Immunization Issues

Immunization Policy

In the United States, the federal government plays a variety of roles in immunization programs.

Although vaccines are made by private companies and immunization policies are set individually by every state, various agencies of the Department of Health and Human Services (HHS) have roles in regulating vaccine production, purchasing vaccines and making them available to states.

The federal government makes recommendations for states to consider in setting immunization policies, such as requirements for school and day care enrollment. The federal government also ensures the sufficiency of the nation?s vaccine supply.

This section includes information about how vaccines are licensed, financed and recommended among other immunization policy topics.


Exemptions from Immunization Laws

Currently, all 50 US states have school immunization laws. However, in most states vaccination exemptions are allowed for medical, religious or philosophical reasons.

Updated: July 23, 2012 | Read full article...

Financing Immunizations

Vaccine development and manufacture today entail high costs, making some vaccines expensive. How are the Federal and State governments in the US financing immunizations so they can be available to the public?

Updated: June 16, 2004 | Read full article...

Immunization Registries

Immunization registries are confidential, computerized information systems that contain information about immunizations and children from a particular geographical area. They facilitate high immunization coverage rates and minimize children being over immunized.

Updated: November 17, 2006 | Read full article...

Indications, Recommendations and Immunization Mandates

The development of vaccine schedules and recommendations is a complex process. Here we answer some of the most common questions regarding indications, recommendations and laws for vaccine use.

Updated: February 12, 2009 | Read full article...

National Vaccine Injury Compensation Program (VICP)

The National Vaccine Injury Compensation Program compensates people who are determined to have been injured by vaccines. How does the VICP work?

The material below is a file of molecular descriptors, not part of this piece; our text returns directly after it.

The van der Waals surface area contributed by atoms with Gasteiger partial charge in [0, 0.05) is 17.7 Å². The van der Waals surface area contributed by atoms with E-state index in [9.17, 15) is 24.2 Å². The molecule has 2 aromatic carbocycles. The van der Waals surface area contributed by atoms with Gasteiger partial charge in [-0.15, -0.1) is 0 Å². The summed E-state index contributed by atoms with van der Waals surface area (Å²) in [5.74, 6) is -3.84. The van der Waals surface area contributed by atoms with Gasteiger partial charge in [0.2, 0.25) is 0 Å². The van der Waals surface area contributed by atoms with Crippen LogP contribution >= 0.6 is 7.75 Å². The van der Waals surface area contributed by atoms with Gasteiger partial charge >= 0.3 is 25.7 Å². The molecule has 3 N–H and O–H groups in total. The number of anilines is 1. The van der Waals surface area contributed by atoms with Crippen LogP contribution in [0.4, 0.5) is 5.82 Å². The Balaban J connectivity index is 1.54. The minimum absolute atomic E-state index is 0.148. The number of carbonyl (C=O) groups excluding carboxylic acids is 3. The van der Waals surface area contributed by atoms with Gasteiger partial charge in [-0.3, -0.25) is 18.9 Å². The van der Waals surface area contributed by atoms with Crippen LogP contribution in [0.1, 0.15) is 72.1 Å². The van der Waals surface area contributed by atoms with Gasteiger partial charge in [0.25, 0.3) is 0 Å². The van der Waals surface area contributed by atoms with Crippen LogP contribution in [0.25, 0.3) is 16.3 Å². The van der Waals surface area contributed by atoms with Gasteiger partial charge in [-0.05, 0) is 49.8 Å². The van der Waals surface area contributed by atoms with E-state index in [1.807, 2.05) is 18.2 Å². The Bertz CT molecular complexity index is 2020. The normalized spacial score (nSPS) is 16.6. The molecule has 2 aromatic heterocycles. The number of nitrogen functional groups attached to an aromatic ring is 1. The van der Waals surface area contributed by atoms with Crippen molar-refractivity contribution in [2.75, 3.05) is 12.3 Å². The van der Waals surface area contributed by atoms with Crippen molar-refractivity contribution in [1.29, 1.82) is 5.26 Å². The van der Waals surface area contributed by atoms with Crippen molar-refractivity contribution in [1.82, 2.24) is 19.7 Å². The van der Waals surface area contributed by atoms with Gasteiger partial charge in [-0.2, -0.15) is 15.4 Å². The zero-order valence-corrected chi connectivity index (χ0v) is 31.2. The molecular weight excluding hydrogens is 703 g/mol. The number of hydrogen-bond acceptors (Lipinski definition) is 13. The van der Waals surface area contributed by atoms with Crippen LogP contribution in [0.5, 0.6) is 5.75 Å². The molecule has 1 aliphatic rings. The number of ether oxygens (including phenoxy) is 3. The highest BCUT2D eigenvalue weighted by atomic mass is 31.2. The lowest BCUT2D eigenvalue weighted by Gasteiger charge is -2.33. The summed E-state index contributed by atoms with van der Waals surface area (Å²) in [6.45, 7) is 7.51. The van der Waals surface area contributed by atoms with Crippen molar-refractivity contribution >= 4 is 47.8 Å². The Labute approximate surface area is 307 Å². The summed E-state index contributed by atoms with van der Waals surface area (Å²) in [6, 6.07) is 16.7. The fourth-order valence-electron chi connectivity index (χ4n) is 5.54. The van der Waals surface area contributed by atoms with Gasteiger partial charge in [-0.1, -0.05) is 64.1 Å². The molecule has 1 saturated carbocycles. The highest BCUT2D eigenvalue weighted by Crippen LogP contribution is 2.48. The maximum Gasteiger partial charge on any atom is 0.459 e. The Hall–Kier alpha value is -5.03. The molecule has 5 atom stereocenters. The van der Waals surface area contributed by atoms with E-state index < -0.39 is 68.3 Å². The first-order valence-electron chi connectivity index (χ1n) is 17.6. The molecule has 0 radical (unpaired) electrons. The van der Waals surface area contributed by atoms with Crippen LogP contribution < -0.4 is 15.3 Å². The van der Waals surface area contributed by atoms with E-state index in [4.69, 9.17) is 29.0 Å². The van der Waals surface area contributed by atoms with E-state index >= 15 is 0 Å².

Updated: December 29, 2008 | Read full article...

Orphan Vaccines

When a vaccine is likely to be targeted to a limited number of individuals in the US—such as those suffering from a rare disease—it is called an “orphan vaccine”. Are there any orphan vaccines licensed in the US?

Updated: January 5, 2006 | Read full article...

Programa Nacional para la Compensación de Daños por Vacunas (VICP)

El Programa Nacional para la Compensación de Daños por Vacunas paga a la gente que ha sufrido daños por las vacunas.

Updated: October 13, 2011 | Read full article...

Vaccine Economics

Public health officials often consider the expense and value of a healthcare intervention—such as a new vaccine—in terms of its value to society. That is, all costs and benefits, regardless as to who pays the costs and who obtains the benefit. This article explains how economic tools are applied to vaccines and immunizations.

Updated: November 2, 2006 | Read full article...

Vaccine Supply and Shortages

Safe and effective vaccines are central to the prevention and control of communicable diseases. As a consequence, any shortage of vaccine places children and adults at risk for vaccine-preventable diseases.

Updated: October 18, 2006 | Read full article...

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